Non-governmental development projects of Russia

Within the conversation about the future of Russia, in our opinion, it would be interesting to turn to two non-governmental projects of the development of the country which most fully reflect the dominant tendencies. These are a constitutional project, created on the initiative and support of the Institute of national strategy (2005) and the project ‘Russian doctrine”, created on the initiative of the Fund “Russian entrepreneur” under the auspices of the Center for dynamic conservatism (2008) (Russian Doctrine, 2010).

The project of the Institute of national strategy proposes to abandon the model of “state-nation” in favor of the model of “state-civilization” with a powerful center of authority – the President, who “exercises unified supreme power in Russia” and is unchecked by any state other bodies. Along with the institutions of state administration – the State Assembly of Russia (the Federation Council and the State Duma), the Government of Russia, the Supreme Council of the national unity, the courts of Russia, a special role is given to the Russian Orthodox Church, which, with state support, carries out religious and social services. The Supreme Council of national unity is, in fact, a representative supervisory body. It is formed from senior officers, representatives of traditional faiths, members of the Academy of Sciences, delegates from universities. The functions of the Supreme Council of the national unity include, inter alia, nominating a candidate for the election of the President of Russia; the issue of discharge of the President from office; monitoring the observance of freedom of speech and respect for public morality in the federal media; and monitoring the quality of educational programs and standards in Russia.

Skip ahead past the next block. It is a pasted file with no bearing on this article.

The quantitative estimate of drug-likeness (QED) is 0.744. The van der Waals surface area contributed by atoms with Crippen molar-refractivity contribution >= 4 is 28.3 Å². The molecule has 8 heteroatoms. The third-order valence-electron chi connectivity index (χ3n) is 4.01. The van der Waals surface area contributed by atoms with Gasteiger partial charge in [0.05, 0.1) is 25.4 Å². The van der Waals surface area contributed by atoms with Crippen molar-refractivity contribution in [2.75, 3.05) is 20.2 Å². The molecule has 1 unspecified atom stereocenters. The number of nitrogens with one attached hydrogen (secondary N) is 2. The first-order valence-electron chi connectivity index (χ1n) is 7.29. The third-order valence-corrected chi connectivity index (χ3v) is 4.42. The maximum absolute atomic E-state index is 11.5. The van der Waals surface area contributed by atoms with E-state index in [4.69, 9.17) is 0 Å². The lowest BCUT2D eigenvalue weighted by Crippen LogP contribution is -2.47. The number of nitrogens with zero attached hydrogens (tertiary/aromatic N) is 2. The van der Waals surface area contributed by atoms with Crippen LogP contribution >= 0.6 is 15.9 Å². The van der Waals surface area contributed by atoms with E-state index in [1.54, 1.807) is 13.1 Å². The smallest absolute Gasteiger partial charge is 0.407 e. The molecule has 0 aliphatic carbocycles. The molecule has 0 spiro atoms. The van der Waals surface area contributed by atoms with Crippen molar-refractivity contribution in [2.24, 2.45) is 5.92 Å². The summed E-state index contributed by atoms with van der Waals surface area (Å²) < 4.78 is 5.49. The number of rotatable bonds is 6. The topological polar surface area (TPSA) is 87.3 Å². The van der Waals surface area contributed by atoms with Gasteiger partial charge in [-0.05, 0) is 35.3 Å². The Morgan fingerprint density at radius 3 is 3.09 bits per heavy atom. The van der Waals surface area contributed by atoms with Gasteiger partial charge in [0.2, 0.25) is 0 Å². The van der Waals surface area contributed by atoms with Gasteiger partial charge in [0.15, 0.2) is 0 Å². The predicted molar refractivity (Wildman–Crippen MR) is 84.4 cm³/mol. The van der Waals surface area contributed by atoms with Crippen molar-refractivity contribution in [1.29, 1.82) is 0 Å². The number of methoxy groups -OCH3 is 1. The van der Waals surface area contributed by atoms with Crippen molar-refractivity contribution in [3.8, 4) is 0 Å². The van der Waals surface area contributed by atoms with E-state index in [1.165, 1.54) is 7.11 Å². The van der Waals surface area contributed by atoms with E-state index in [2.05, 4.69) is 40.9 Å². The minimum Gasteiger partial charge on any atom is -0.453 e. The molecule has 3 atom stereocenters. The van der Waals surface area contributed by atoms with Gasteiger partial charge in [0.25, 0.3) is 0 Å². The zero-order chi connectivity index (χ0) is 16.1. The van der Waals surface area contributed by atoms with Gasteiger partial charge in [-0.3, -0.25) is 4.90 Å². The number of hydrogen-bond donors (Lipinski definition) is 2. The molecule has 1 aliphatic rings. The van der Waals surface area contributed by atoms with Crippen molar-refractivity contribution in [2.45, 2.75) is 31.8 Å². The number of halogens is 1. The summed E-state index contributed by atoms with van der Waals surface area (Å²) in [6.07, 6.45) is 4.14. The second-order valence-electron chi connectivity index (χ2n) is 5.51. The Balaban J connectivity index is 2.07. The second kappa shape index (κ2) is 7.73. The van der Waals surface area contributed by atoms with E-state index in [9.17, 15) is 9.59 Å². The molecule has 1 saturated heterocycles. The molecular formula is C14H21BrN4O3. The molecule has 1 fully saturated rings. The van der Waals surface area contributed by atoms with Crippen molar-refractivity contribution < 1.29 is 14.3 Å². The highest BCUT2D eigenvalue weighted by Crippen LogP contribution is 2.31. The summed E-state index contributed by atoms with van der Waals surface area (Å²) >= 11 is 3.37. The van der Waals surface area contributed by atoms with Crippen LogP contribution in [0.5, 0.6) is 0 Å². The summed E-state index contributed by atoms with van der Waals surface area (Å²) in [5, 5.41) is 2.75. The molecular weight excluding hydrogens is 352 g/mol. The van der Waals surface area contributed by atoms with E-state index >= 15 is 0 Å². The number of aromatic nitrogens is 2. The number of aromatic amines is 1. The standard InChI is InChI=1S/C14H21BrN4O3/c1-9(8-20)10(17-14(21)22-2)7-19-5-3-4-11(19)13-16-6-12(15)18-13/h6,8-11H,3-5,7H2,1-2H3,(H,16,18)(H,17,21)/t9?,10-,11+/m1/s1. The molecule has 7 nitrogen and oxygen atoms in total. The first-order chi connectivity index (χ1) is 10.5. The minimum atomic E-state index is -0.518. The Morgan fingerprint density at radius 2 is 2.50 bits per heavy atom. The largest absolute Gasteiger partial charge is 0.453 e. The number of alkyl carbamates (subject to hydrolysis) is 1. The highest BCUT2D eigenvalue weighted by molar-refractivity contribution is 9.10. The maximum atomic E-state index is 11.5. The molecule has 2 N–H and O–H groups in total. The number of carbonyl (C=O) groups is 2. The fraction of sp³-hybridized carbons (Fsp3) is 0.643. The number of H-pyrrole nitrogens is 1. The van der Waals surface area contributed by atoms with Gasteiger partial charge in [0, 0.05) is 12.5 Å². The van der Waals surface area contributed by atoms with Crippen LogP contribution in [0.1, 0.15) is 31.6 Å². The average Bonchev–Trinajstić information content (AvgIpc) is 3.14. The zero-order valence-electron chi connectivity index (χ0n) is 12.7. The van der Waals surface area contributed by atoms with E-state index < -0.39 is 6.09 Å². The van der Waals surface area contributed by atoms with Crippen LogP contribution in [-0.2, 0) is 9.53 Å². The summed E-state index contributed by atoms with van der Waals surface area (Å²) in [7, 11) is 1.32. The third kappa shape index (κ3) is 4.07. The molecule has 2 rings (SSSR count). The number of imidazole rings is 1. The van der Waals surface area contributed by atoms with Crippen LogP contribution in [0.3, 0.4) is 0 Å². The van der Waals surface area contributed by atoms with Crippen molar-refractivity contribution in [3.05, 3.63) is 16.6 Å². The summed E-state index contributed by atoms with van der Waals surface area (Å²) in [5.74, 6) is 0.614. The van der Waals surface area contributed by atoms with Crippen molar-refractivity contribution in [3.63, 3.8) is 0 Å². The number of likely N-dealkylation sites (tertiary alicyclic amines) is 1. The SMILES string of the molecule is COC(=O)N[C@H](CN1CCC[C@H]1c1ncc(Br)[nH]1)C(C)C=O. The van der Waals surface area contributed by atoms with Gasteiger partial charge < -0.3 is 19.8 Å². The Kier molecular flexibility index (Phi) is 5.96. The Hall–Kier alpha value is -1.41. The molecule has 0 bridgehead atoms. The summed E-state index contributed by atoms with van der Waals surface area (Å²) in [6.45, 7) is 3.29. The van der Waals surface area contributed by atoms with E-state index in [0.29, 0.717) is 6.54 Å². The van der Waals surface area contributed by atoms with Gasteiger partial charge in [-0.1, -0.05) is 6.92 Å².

Even more radical changes in the entire state structure are proposed by the “Russian doctrine” project, which openly declares the need to abandon the consideration of democracy as the only political value. As an alternative, the authors of the project propose the “ideal of spiritual sovereignty and the ideal of social truth”, which combines autocratic and aristocratic principles. By analogy with the slogan “Orthodoxy, autocracy, nationality”, the authors of the “Russian doctrine” offer a triad of self-consciousness “national – generic – individual”. The principle of democratic framework is partially preserved in the Zemsky Sobor, manifested in “public representatives” chosen by “electors of communities”, and performs the function of approving new laws. Legislative functions belong to the Senate, the formation of which comes from representatives of the aristocratic class. This institution, which is externally irremovable, consists in equal shares of representatives of the military-service class, representatives of the clergy, mainly of the Russian Orthodox Church, academic and University circles and members of the Senate appointed by the head of state. The Senate combines legislative, representative, executive, supervisory and partly judicial functions. The autocratic principle is embodied in the ruler, in whose hands all the fullness of power and the right to cancel the decisions of the Senate are concentrated. The Doctrine does not specify the principle of nomination of the head of state, as well as the name of the ruler. The candidacy of the head of state is nominated by the Senate and receives national support through the vote of the people’s councils, the approval of the Senate, the Military Council and the ROC (Russian Orthodox Church), and, if possible, should take into account the opinion of the last head of state expressed in the will or recommendation.

Thus, if political science forecasts and government programs, are compared the initially identified development options are moderately pessimistic.They anticipate strengthening the central government, curtailing democratic governance mechanisms of society, the closure of the elite layers, their rigidity, the perpetuation of natural resource commodity exportation and, at the same time, the weakening of social guarantees to the population from the state. In this context, it is very interesting to turn to sociological surveys that reveal the expectations of citizens related to the future of Russia.

Sociological surveys